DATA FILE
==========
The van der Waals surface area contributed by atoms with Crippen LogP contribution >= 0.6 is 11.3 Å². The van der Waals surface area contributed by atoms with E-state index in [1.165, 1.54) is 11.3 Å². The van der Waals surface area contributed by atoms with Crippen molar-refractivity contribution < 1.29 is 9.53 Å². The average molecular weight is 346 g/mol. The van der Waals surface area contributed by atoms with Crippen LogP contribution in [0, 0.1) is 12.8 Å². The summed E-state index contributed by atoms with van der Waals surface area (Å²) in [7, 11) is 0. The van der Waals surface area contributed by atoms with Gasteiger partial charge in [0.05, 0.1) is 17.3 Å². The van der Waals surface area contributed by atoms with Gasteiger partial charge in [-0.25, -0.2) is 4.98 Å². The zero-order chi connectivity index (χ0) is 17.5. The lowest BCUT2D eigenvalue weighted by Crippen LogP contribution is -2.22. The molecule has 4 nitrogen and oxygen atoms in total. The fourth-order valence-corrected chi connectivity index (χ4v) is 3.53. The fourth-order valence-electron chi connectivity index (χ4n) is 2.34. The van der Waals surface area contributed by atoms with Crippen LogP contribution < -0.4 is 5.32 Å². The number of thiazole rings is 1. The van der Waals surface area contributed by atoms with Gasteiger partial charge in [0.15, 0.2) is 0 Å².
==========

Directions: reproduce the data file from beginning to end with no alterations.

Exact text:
The van der Waals surface area contributed by atoms with Crippen LogP contribution >= 0.6 is 11.3 Å². The van der Waals surface area contributed by atoms with E-state index in [1.165, 1.54) is 11.3 Å². The van der Waals surface area contributed by atoms with Crippen molar-refractivity contribution < 1.29 is 9.53 Å². The average molecular weight is 346 g/mol. The van der Waals surface area contributed by atoms with Crippen LogP contribution in [0, 0.1) is 12.8 Å². The summed E-state index contributed by atoms with van der Waals surface area (Å²) in [7, 11) is 0. The van der Waals surface area contributed by atoms with Gasteiger partial charge in [0.05, 0.1) is 17.3 Å². The van der Waals surface area contributed by atoms with Gasteiger partial charge in [-0.25, -0.2) is 4.98 Å². The zero-order chi connectivity index (χ0) is 17.5. The lowest BCUT2D eigenvalue weighted by Crippen LogP contribution is -2.22. The molecule has 4 nitrogen and oxygen atoms in total. The fourth-order valence-corrected chi connectivity index (χ4v) is 3.53. The fourth-order valence-electron chi connectivity index (χ4n) is 2.34. The van der Waals surface area contributed by atoms with Crippen LogP contribution < -0.4 is 5.32 Å². The number of thiazole rings is 1. The van der Waals surface area contributed by atoms with Gasteiger partial charge in [0.15, 0.2) is 0 Å².